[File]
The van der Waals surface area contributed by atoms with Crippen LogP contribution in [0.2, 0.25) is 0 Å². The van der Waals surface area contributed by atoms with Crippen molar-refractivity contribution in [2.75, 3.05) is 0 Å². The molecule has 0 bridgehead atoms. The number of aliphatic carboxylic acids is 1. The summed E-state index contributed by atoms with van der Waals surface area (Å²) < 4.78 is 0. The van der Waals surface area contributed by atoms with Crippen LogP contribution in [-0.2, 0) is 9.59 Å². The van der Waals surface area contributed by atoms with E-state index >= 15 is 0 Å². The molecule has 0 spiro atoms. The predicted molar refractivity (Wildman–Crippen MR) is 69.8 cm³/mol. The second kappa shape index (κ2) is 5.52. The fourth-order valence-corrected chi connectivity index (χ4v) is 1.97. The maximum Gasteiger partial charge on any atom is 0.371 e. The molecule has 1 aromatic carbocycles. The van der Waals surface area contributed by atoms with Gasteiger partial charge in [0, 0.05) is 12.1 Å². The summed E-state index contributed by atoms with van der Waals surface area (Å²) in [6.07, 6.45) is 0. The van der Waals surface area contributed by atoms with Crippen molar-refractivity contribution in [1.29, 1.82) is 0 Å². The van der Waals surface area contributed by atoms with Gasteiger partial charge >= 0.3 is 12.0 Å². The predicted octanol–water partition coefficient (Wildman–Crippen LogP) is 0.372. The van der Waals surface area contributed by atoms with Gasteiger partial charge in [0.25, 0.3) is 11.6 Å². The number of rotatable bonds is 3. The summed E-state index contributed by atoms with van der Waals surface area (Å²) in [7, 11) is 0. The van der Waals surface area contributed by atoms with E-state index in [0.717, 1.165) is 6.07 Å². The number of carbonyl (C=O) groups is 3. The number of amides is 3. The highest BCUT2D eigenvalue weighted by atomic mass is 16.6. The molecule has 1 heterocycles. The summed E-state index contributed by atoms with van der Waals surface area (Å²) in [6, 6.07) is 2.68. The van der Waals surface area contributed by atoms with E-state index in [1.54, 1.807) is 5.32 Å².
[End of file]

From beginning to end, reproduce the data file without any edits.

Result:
The van der Waals surface area contributed by atoms with Crippen LogP contribution in [0.2, 0.25) is 0 Å². The van der Waals surface area contributed by atoms with Crippen molar-refractivity contribution in [2.75, 3.05) is 0 Å². The molecule has 0 bridgehead atoms. The number of aliphatic carboxylic acids is 1. The summed E-state index contributed by atoms with van der Waals surface area (Å²) < 4.78 is 0. The van der Waals surface area contributed by atoms with Crippen LogP contribution in [-0.2, 0) is 9.59 Å². The van der Waals surface area contributed by atoms with E-state index >= 15 is 0 Å². The molecule has 0 spiro atoms. The predicted molar refractivity (Wildman–Crippen MR) is 69.8 cm³/mol. The second kappa shape index (κ2) is 5.52. The fourth-order valence-corrected chi connectivity index (χ4v) is 1.97. The maximum Gasteiger partial charge on any atom is 0.371 e. The molecule has 1 aromatic carbocycles. The van der Waals surface area contributed by atoms with Gasteiger partial charge in [0, 0.05) is 12.1 Å². The summed E-state index contributed by atoms with van der Waals surface area (Å²) in [6.07, 6.45) is 0. The van der Waals surface area contributed by atoms with Crippen molar-refractivity contribution in [1.29, 1.82) is 0 Å². The van der Waals surface area contributed by atoms with Gasteiger partial charge >= 0.3 is 12.0 Å². The predicted octanol–water partition coefficient (Wildman–Crippen LogP) is 0.372. The van der Waals surface area contributed by atoms with Gasteiger partial charge in [0.25, 0.3) is 11.6 Å². The number of rotatable bonds is 3. The summed E-state index contributed by atoms with van der Waals surface area (Å²) in [7, 11) is 0. The van der Waals surface area contributed by atoms with E-state index in [0.717, 1.165) is 6.07 Å². The number of carbonyl (C=O) groups is 3. The number of amides is 3. The highest BCUT2D eigenvalue weighted by atomic mass is 16.6. The molecule has 1 heterocycles. The summed E-state index contributed by atoms with van der Waals surface area (Å²) in [6, 6.07) is 2.68. The van der Waals surface area contributed by atoms with E-state index in [1.54, 1.807) is 5.32 Å².